35 review for "Not by Might, Nor by Power": The Zionist Betrayal of Judaism (Forbidden Bookshelf)

  1. 5 out of 5

    Mandy

    Although written in 1965, this searing indictment of Zionism is as relevant today as it was when first published. It’s an astonishing polemic and considered the first revisionist history of Jewish nationalism and Zionism. Moshe Menuhin was born in Belarus into an Orthodox Jewish family in 1893 and moved to Palestine when he was 11. He died in 1983 and was a committed anti-Zionist throughout his life. He was also a proud Jew and this makes his book controversial in the extreme. I found it an exhi Although written in 1965, this searing indictment of Zionism is as relevant today as it was when first published. It’s an astonishing polemic and considered the first revisionist history of Jewish nationalism and Zionism. Moshe Menuhin was born in Belarus into an Orthodox Jewish family in 1893 and moved to Palestine when he was 11. He died in 1983 and was a committed anti-Zionist throughout his life. He was also a proud Jew and this makes his book controversial in the extreme. I found it an exhilarating read which still deserves a wide readership as the points he makes are as pertinent as ever. Wide-ranging in its scope and continually thought-provoking, his passionate beliefs and opinions come through loud and clear on every page. A new 2017 introduction puts the book into its historical context. For anyone troubled by the Israeli/Palestinian problem, the book explores the origins of the conflict and Menuhin's anger will surely strike a chord in many readers.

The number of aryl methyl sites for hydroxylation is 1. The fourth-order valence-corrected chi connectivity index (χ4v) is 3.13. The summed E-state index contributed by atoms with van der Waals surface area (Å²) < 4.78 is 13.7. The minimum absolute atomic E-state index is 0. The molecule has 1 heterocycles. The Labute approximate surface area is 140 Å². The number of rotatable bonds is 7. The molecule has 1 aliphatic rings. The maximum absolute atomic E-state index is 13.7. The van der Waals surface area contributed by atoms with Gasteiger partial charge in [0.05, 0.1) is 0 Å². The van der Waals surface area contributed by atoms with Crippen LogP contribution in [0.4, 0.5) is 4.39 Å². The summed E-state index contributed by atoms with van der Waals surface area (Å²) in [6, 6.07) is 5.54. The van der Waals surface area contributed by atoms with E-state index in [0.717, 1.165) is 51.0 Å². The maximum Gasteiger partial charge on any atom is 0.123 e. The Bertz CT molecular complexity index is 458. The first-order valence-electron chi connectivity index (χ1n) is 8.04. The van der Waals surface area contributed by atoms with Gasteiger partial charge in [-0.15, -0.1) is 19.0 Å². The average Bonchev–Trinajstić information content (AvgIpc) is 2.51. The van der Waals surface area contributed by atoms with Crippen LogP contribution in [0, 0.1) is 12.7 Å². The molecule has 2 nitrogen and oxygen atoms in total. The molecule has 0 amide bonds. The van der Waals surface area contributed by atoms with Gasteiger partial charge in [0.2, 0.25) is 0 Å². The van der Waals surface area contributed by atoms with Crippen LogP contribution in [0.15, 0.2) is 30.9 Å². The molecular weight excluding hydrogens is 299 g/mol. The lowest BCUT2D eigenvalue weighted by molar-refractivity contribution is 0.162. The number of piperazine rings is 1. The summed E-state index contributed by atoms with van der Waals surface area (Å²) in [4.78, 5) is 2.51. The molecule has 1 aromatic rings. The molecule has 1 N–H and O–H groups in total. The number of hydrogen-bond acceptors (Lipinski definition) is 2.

2. 5 out of 5

    Meredith Leah

  3. 5 out of 5

    Raymond Moore

  4. 5 out of 5

    Shelly

  5. 5 out of 5

    Bob

  6. 5 out of 5

    T.J. Burns

  7. 5 out of 5

    Sharon Kane

  8. 4 out of 5

    BMR, LCSW

  9. 5 out of 5

    Kaelan Ratcliffe ▪ كايِلان راتكِليف

  10. 5 out of 5

    Tascha

  11. 4 out of 5

    Marianne

  12. 4 out of 5

    Neverdust

  13. 4 out of 5

    Joanna

  14. 4 out of 5

    Thomas

  15. 5 out of 5

    Orlando

  16. 4 out of 5

    Mann Moore

  17. 4 out of 5

    Justin Withrow

  18. 4 out of 5

    James

  19. 5 out of 5

    Rabiyah Rahim

  20. 5 out of 5

    Jimmy

  21. 5 out of 5

    David

  22. 4 out of 5

    Bud Bud

  23. 5 out of 5

    Jacob Froman

  24. 4 out of 5

    Stacey Harris

  25. 5 out of 5

    Denise Sclafani

  26. 4 out of 5

    Nooh Saleh

  27. 4 out of 5

    CindyA.

  28. 4 out of 5

    Clarence

  29. 5 out of 5

    Wynne DOC

  30. 5 out of 5

    Dna

  31. 4 out of 5

    Hussain

  32. 5 out of 5

    Chiefyg

  33. 5 out of 5

    Paula Dewalt-Blake

  34. 4 out of 5

    Pete Torrents

  35. 5 out of 5

    Reficul